BY RBNY OPTIMIST
Staff Writer, Red Bulls
When I took this writing gig at Empire of Soccer, I really had no idea what shape my postings would take week after week. I’m pretty sure as the season goes on I’ll inevitably be weighing in on the performance of the team, attendance figures, television ratings, and a whole list of perceived slights by national media against the team that I love (Spoiler alert: It’s…the Red Bulls!).
In the meantime, I’m having all kinds of fun delving into the psyche of “The Red Bulls Fan.” Oh, I know I’m making gross generalizations, but anyone plugged into Twitter, Facebook, and assorted message boards probably has the exact same composite picture in their heads of the fan base. And there’s no better time to dive into some generalizations and clichéd stereotypes than when the team announces even the slightest negative news.
Sure, for some, our first match felt more like two dropped points than one point gained, purely due to the way in which it happened. But if you had polled most fans before the game started, I’m pretty sure that they would have happily signed up for leaving the City of Roses with a point. So, even though there was some grumbling, it certainly didn’t rise (fall?) to the level of last year’s dismal opening match in Dallas.
The next shoe to drop, however, was yesterday afternoon’s news that Juninho would miss this week’s match against the SJ Quakes with a “strained calf.” And with that, cue the bad news domino effect.
It starts with Twitter, where the beat writers (usually the ever present Franco Panizo and our own Dave Martinez) report the news mere seconds after it leaves the mouth of Head Coach, Mike Petke (MIKE PETKE!).
Next up, other Twitter news sources, and various pundits — both recognized and self-proclaimed — with the “We told you so! The Red Bulls and their crazy predilection for big names that are too old or just plain incapable of producing in MLS. They will never learn.”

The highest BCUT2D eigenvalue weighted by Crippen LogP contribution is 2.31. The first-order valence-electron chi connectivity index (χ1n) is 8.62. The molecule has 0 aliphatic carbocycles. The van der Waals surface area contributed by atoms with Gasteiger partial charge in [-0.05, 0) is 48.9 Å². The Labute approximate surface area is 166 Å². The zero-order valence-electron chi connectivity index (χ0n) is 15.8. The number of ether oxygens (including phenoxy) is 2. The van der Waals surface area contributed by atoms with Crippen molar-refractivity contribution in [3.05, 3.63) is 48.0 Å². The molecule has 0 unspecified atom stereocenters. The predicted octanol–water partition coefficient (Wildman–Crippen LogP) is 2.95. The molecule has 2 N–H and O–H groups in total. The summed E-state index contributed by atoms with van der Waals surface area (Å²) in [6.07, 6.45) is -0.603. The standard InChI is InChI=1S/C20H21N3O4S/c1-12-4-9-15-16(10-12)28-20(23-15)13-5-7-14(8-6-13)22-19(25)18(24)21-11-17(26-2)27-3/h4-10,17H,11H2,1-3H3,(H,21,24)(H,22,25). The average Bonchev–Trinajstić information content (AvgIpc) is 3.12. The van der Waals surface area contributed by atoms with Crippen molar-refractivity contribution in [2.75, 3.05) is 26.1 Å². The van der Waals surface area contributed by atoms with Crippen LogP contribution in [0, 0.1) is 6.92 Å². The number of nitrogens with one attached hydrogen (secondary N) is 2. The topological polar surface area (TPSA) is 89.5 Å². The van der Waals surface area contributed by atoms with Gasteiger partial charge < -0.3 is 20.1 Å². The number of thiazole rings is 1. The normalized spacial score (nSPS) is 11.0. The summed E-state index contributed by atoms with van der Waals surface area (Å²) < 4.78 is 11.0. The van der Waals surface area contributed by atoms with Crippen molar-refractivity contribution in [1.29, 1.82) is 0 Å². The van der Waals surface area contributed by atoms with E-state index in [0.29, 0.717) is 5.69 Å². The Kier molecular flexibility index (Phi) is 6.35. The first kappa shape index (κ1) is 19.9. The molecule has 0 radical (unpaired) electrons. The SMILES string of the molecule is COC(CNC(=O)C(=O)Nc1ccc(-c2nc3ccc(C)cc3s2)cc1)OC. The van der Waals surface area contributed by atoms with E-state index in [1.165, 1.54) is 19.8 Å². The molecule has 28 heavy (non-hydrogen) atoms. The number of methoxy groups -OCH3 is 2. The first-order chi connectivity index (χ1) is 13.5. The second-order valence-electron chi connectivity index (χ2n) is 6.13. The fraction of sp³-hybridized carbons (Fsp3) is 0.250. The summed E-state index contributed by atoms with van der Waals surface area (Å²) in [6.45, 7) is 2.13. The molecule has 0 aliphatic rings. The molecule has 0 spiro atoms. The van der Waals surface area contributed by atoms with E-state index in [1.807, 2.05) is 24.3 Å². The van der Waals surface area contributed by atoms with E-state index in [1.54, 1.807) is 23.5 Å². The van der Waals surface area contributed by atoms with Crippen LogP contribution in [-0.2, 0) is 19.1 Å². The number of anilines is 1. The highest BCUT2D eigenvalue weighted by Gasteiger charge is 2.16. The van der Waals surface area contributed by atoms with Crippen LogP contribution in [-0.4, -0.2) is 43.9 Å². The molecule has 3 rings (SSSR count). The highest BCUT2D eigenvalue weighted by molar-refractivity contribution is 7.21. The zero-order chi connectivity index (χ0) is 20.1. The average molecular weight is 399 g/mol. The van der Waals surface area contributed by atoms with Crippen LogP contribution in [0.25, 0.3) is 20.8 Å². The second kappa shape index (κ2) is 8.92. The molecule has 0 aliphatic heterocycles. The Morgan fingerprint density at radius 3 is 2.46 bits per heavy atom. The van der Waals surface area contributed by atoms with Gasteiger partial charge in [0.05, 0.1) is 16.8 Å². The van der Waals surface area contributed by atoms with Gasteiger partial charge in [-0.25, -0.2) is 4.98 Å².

Then, quickly behind them come the fans in tweets, discussion board threads and blog comments: “And so, it begins;” “Here we go;” “Probably foreshadowing how the season will turn out” as though it was a foregone conclusion and the only surprise is that it happened so quickly.
To some other fan’s credit, there was a small and hardy band making exactly the point I want to leave you with here. It’s a minor injury in the first game of the season. It happened on turf. It does not mean that Juninho is too old to play in MLS. It does not mean that Juninho will miss a long string of games due to injury.
Look at the guy’s record. Is he old for a soccer player? Yes, he is. But look at his history — between April 2011 and the end of last season in Brazil, he appeared in 50 games. This is not a brittle player, just the opposite.
Of course, one of my favorite phrases, especially when it comes to our beloved Red Bulls is Past performance is not an indicator of future returns, and even I have to admit that this cuts both ways. So, just because he’s been durable doesn’t guarantee that he will continue to be, but on the other hand, just because he got injured in the first match of the season doesn’t mean that the Red Bulls made a horrible mistake and he’s going to be riding the pine (or more accurately the trainer’s table) for a large chunk of the season.
In reality, no one knows how this one will turn out. Like so many other things that will happen during the season, this is something we cannot control. What we can do as fans, however, is control how we REACT to it.
Calm down. Take deep cleansing breaths. Root on your team and see what happens. It’s the Optimist’s Way.